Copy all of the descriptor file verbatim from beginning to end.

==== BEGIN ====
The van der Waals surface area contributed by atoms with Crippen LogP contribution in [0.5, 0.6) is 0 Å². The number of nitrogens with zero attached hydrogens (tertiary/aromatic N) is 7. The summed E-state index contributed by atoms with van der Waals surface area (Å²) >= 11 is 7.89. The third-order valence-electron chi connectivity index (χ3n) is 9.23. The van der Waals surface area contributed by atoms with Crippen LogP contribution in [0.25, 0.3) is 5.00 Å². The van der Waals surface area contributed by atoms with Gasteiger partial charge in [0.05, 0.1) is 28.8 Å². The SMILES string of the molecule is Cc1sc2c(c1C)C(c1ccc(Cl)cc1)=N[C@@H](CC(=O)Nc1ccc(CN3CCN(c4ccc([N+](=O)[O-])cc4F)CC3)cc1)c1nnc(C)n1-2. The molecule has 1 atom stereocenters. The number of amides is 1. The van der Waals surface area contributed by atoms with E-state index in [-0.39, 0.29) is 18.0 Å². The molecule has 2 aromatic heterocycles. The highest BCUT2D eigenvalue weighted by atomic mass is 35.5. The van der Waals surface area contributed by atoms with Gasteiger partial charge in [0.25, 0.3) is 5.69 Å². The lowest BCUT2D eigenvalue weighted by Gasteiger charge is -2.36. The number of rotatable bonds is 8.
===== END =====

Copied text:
The van der Waals surface area contributed by atoms with Crippen LogP contribution in [0.5, 0.6) is 0 Å². The number of nitrogens with zero attached hydrogens (tertiary/aromatic N) is 7. The summed E-state index contributed by atoms with van der Waals surface area (Å²) >= 11 is 7.89. The third-order valence-electron chi connectivity index (χ3n) is 9.23. The van der Waals surface area contributed by atoms with Crippen LogP contribution in [0.25, 0.3) is 5.00 Å². The van der Waals surface area contributed by atoms with Gasteiger partial charge in [0.05, 0.1) is 28.8 Å². The SMILES string of the molecule is Cc1sc2c(c1C)C(c1ccc(Cl)cc1)=N[C@@H](CC(=O)Nc1ccc(CN3CCN(c4ccc([N+](=O)[O-])cc4F)CC3)cc1)c1nnc(C)n1-2. The molecule has 1 atom stereocenters. The number of amides is 1. The van der Waals surface area contributed by atoms with E-state index in [-0.39, 0.29) is 18.0 Å². The molecule has 2 aromatic heterocycles. The highest BCUT2D eigenvalue weighted by atomic mass is 35.5. The van der Waals surface area contributed by atoms with Gasteiger partial charge in [0.25, 0.3) is 5.69 Å². The lowest BCUT2D eigenvalue weighted by Gasteiger charge is -2.36. The number of rotatable bonds is 8.